May 5, 2010
A recent thesis written in the CHANGING BEHAVIOUR project shows how intermediary organisations can effectively promote energy efficiency. Justin Pariag's thesis, written within the MESPOM program at Central European University, is called Establishing the role and value of energy intermediaries in facilitating the development and implementation of demand-side management programmes: The potential of realizing a low-carbon future through energy efficiency. It builds on material collecting during CHANGING BEHAVIOUR workshops as well as expert interviews, and shows that intermediaries have an important role in networking, aligning and translating between providers, users and regulators.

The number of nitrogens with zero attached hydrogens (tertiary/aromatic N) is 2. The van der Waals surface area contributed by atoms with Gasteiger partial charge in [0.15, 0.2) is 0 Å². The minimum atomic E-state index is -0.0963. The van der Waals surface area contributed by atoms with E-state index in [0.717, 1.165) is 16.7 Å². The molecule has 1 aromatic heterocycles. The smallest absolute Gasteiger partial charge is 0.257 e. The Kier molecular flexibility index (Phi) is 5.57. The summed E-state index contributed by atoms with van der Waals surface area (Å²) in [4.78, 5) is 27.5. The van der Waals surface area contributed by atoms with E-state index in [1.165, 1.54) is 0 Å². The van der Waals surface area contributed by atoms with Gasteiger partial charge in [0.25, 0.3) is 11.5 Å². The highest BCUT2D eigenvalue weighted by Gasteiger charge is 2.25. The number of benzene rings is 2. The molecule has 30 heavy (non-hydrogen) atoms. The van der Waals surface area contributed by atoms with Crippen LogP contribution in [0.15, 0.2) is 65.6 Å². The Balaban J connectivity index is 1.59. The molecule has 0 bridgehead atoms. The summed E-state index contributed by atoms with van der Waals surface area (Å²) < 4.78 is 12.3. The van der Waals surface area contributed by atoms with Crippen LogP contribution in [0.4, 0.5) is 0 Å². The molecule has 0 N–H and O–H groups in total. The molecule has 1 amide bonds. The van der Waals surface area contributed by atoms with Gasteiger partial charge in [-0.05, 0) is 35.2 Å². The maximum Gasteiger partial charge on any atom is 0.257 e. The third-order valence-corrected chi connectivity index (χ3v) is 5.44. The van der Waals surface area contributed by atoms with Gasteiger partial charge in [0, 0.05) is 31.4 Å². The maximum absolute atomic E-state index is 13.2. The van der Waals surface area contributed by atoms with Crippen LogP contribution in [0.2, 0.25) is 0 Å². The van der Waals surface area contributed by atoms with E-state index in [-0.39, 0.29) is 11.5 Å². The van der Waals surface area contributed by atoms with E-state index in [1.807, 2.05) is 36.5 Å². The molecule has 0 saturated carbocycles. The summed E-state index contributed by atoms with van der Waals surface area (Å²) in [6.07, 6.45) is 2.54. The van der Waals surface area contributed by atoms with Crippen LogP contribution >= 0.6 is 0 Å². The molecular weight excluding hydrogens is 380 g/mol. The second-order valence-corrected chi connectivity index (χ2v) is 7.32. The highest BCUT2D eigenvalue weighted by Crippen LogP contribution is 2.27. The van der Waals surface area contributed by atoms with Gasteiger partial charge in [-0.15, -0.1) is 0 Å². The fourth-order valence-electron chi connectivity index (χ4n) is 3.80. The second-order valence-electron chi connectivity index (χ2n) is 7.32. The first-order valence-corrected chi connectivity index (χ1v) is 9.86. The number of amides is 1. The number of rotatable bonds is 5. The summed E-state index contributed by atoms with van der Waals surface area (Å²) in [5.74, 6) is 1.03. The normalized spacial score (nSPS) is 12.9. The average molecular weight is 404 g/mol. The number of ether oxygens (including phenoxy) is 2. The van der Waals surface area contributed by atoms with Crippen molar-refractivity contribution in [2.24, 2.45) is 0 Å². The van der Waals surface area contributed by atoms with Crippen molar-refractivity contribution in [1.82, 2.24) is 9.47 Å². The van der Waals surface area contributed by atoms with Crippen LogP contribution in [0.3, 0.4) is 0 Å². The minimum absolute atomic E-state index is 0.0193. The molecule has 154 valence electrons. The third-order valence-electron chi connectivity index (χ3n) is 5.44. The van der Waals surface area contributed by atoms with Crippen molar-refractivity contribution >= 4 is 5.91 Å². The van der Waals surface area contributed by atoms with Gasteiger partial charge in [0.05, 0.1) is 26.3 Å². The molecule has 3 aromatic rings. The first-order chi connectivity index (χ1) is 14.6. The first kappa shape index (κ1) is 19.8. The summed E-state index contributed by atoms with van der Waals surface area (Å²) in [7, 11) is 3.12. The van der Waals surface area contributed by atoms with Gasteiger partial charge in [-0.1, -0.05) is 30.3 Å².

Justin Pariag's thesis suggests ways in which intermediaries can be more effective. Most intermediaries are small organisations with thin resources. In spite of their daily struggles, they need to be future-oriented and seek new funding sources ("switch the foreward radar on"), increase their visibility and celebrate success. Intermediaries have an important role in relating to energy end-users and also doing "reciprocal translation": This means that they should not only translate policy priorities to end-users, but also work to translate and represent end-users' concerns to policy makers.